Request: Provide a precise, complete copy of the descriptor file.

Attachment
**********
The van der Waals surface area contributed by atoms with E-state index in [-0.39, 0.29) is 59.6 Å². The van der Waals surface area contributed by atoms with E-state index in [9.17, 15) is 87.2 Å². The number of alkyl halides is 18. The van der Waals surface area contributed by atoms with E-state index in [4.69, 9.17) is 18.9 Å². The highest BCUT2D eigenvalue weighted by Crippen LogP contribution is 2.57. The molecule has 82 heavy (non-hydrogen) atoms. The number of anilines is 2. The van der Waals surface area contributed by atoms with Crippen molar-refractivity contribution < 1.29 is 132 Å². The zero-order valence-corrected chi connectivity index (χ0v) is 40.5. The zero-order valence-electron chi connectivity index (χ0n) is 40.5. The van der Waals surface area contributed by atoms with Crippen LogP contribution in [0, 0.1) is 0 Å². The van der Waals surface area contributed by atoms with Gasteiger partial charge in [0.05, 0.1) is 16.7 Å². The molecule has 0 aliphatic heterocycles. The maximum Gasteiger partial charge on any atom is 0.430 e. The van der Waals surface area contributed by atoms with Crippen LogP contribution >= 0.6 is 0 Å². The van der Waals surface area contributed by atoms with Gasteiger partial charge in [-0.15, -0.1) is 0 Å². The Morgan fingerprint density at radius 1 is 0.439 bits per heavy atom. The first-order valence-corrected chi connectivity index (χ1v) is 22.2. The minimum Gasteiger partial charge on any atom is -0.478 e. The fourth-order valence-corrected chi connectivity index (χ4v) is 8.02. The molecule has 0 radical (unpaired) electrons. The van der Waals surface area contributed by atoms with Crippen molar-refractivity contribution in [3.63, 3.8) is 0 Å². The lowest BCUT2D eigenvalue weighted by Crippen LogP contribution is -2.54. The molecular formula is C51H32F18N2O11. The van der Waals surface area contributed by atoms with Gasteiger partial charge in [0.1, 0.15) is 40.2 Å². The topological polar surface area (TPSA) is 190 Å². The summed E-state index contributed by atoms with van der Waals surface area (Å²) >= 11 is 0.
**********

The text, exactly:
The van der Waals surface area contributed by atoms with E-state index in [-0.39, 0.29) is 59.6 Å². The van der Waals surface area contributed by atoms with E-state index in [9.17, 15) is 87.2 Å². The number of alkyl halides is 18. The van der Waals surface area contributed by atoms with E-state index in [4.69, 9.17) is 18.9 Å². The highest BCUT2D eigenvalue weighted by Crippen LogP contribution is 2.57. The molecule has 82 heavy (non-hydrogen) atoms. The number of anilines is 2. The van der Waals surface area contributed by atoms with Crippen molar-refractivity contribution < 1.29 is 132 Å². The zero-order valence-corrected chi connectivity index (χ0v) is 40.5. The zero-order valence-electron chi connectivity index (χ0n) is 40.5. The van der Waals surface area contributed by atoms with Crippen LogP contribution in [0, 0.1) is 0 Å². The van der Waals surface area contributed by atoms with Gasteiger partial charge in [0.05, 0.1) is 16.7 Å². The molecule has 0 aliphatic heterocycles. The maximum Gasteiger partial charge on any atom is 0.430 e. The van der Waals surface area contributed by atoms with Crippen LogP contribution >= 0.6 is 0 Å². The van der Waals surface area contributed by atoms with Gasteiger partial charge in [-0.15, -0.1) is 0 Å². The Morgan fingerprint density at radius 1 is 0.439 bits per heavy atom. The first-order valence-corrected chi connectivity index (χ1v) is 22.2. The minimum Gasteiger partial charge on any atom is -0.478 e. The fourth-order valence-corrected chi connectivity index (χ4v) is 8.02. The molecule has 0 radical (unpaired) electrons. The van der Waals surface area contributed by atoms with Crippen molar-refractivity contribution in [3.63, 3.8) is 0 Å². The lowest BCUT2D eigenvalue weighted by Crippen LogP contribution is -2.54. The molecular formula is C51H32F18N2O11. The van der Waals surface area contributed by atoms with Gasteiger partial charge in [0.1, 0.15) is 40.2 Å². The topological polar surface area (TPSA) is 190 Å². The summed E-state index contributed by atoms with van der Waals surface area (Å²) >= 11 is 0.